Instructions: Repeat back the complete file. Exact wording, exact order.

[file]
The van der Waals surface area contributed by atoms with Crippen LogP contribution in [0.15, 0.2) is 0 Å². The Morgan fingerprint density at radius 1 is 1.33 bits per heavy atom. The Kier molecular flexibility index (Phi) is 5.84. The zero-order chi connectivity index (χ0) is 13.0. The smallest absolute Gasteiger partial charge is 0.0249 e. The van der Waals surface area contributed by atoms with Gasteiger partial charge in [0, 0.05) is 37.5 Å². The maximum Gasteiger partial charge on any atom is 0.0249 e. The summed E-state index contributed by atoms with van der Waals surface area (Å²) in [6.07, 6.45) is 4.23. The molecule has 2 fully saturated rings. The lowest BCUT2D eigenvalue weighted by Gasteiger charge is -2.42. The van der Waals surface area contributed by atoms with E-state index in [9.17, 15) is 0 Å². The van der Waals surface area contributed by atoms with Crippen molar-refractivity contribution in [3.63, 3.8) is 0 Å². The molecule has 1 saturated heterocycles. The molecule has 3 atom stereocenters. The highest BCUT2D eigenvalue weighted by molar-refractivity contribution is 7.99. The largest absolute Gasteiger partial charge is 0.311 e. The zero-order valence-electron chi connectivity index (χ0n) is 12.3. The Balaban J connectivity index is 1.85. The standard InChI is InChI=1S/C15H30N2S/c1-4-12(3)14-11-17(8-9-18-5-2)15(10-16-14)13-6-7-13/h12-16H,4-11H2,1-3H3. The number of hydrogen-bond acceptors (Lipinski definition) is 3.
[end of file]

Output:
The van der Waals surface area contributed by atoms with Crippen LogP contribution in [0.15, 0.2) is 0 Å². The Morgan fingerprint density at radius 1 is 1.33 bits per heavy atom. The Kier molecular flexibility index (Phi) is 5.84. The zero-order chi connectivity index (χ0) is 13.0. The smallest absolute Gasteiger partial charge is 0.0249 e. The van der Waals surface area contributed by atoms with Gasteiger partial charge in [0, 0.05) is 37.5 Å². The maximum Gasteiger partial charge on any atom is 0.0249 e. The summed E-state index contributed by atoms with van der Waals surface area (Å²) in [6.07, 6.45) is 4.23. The molecule has 2 fully saturated rings. The lowest BCUT2D eigenvalue weighted by Gasteiger charge is -2.42. The van der Waals surface area contributed by atoms with E-state index in [9.17, 15) is 0 Å². The van der Waals surface area contributed by atoms with Crippen molar-refractivity contribution in [3.63, 3.8) is 0 Å². The molecule has 1 saturated heterocycles. The molecule has 3 atom stereocenters. The highest BCUT2D eigenvalue weighted by molar-refractivity contribution is 7.99. The largest absolute Gasteiger partial charge is 0.311 e. The zero-order valence-electron chi connectivity index (χ0n) is 12.3. The Balaban J connectivity index is 1.85. The standard InChI is InChI=1S/C15H30N2S/c1-4-12(3)14-11-17(8-9-18-5-2)15(10-16-14)13-6-7-13/h12-16H,4-11H2,1-3H3. The number of hydrogen-bond acceptors (Lipinski definition) is 3.